Archive for February, 2006

Stomach Bugs and Popsicles

My daughter has had the stomach flu for about two days now. It is always difficult when kids this small feel ill. We want to know where it hurts and how we can help and, unfortunately, they can’t tell us. My husband and I have kept to all the tried and true tricks of the trade: Applesauce, Pedialyte, crackers, popsicles and lost of rest. She has really enjoyed the popsicles - it is really about all I can get her to take. If you have it in you (though, with a sick baby, it may seem a bit unrealistic) you can make your own and then you don’t have to worry about anything (sugar and other unwanted fillers) making them worse for the wear. If you combine the right stuff, other than assisting in rehydration, you can actually help aide your wee one back to strength and health. For example, yogurt is extremely beneficial in phase two and three of a stomach bug. Once they are well past vomitting but still don’t have much of an appetite the yogurt is easy to digest, bulks up their loose stools, has been shown to prevent diarhhea (all those little helpful active cultures) and gives them calories for strength. Including it in the “recovery” popsicles may be a good leap back to a happy and feelin’ good baby.

Posted in Parenting, Cold and Flu Remedies, Herbs and Natural Remedies | 3 Comments »

Year of the Soccer Mom

This weekend, I crossed a threshold that I wasn’t sure I would ever be crossing. I am now a partaker in the weekend, rush-hour life of youth sports. My son had his first soccer meeting this past Saturday. The only thing that eased the fright of the loud chaotic room of kids running amok was the absolute look of eagerness and exuberance on my son’s face. The parents were a mixed group: half who looked liked this overkill of kid-crazy (imagine a Chuck E. Cheese playroom on speed) was something they had gotten accustomed to after several years and then there were the ones that looked more terrified of this strange universe than if they were being charged at by a mad, flame snorting bull . I would fall under the latter category, in case you weren’t sure. I sort of just backed myself up against the wall, wide eyed, and watched and listened and smiled and nodded a lot.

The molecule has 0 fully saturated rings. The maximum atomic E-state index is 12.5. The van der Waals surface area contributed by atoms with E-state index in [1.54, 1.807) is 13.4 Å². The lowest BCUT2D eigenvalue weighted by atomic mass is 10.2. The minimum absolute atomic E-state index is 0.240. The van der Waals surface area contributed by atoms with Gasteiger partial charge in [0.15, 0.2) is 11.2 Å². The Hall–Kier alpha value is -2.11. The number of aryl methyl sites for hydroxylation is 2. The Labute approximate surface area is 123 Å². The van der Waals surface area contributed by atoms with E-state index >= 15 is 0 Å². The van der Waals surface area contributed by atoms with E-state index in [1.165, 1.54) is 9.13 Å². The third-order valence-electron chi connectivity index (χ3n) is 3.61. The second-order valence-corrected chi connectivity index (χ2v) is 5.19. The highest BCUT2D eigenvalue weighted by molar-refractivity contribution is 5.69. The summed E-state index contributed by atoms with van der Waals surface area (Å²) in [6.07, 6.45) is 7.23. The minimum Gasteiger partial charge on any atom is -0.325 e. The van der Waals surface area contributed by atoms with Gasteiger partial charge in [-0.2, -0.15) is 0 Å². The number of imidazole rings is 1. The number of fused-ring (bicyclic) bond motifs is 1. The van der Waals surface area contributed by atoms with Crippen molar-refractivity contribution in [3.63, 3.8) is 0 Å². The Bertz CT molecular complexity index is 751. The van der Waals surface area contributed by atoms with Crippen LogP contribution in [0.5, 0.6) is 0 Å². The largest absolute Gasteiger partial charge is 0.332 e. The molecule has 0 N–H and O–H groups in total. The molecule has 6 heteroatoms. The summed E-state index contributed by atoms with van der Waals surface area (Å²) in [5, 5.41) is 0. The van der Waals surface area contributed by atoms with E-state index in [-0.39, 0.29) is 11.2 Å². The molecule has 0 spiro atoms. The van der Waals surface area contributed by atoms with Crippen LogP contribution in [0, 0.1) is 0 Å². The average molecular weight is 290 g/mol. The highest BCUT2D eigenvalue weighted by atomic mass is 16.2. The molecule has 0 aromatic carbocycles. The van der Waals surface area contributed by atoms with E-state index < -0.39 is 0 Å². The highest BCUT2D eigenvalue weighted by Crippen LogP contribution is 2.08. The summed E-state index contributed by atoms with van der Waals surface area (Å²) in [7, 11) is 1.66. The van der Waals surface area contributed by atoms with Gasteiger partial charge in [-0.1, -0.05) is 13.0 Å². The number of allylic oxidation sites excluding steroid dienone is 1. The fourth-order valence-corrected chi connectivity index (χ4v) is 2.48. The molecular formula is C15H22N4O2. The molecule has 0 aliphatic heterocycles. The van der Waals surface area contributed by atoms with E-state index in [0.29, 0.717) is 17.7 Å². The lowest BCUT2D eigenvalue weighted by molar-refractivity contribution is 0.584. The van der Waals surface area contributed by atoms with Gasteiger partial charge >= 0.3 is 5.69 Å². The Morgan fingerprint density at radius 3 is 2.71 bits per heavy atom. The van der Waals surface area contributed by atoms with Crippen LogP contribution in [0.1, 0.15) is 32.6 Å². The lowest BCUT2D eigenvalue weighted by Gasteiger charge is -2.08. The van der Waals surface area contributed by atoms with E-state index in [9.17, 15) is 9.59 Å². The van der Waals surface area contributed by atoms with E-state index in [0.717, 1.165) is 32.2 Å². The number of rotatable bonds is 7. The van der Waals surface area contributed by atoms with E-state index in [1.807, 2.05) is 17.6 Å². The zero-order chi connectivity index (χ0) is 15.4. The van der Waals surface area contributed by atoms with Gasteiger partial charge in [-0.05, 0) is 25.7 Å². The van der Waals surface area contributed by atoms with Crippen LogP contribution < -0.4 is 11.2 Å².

I like to think of myself as a good parent. I pay attention and listen. I read stories and am an active participant in my kids’ interests. I balance it with my life, making sure not to exclude my wants and needs. I feel I have found an equilibrium. However, and I am not sure if this is a shortcoming yet, I can’t get into the “spirit? of the active-child lifestyle. I like that we sit around and read books and eat home-made cinnamon rolls on Saturday mornings – followed by a leisurely walk after our nap. I like that we have time spent sitting around parks and libraries, telling stories and making up games. Not to make it all about me but, I am not quite ready to let that go. But I think I have to. Seeing the look on my little boy’s face this past Saturday makes me realize that he is ready to be a bigger part of the world. He is ready to get out there and make a mark – and in order to do that, he musn’t be exclusively sitting about eating cinnamon rolls and taking leisurely walks with his parents. His excitement is, really, all I need to get over the fact that in order for him to find his way that he has to break away from our cozy family time. And him realizing his independence and finding his passions in this world is, ultimately, the highest form of gratification for me. We’ll sneak the cinnamon rolls in later.

Posted in Lifestyles, Concerns and Expectations, Sports | No Comments »

Why I Drink Organic Milk

Organic MilkI’m someone who loves milk, but I don’t like the way modern farmers raise and milk their cows. Most of the milk that’s sold at the grocery store comes from cows that are injected with hormones to get greater milk production, and their environment and food are often sub-standard. That’s why my wife and I go out of our way to buy organic milk. Not only does it taste better, it’s better for our bodies — and the cows.

I recently spotted this information on the side of a Horizon Organic milk cartoon. It came with a blurb about their growing family farms that adhere to their strict organic milking process. I was surprised to find out the strict criteria family farms have to meet in order to be a part of their network of organic dairy providers.

How Do You Raise an Organic Cow?

Learn more about Horizon Organic and organic milk.

Posted in Health, Healthy Eating | 1 Comment »

Rotavirus Added to Bulky List of Childhood Vaccines

NPR reports: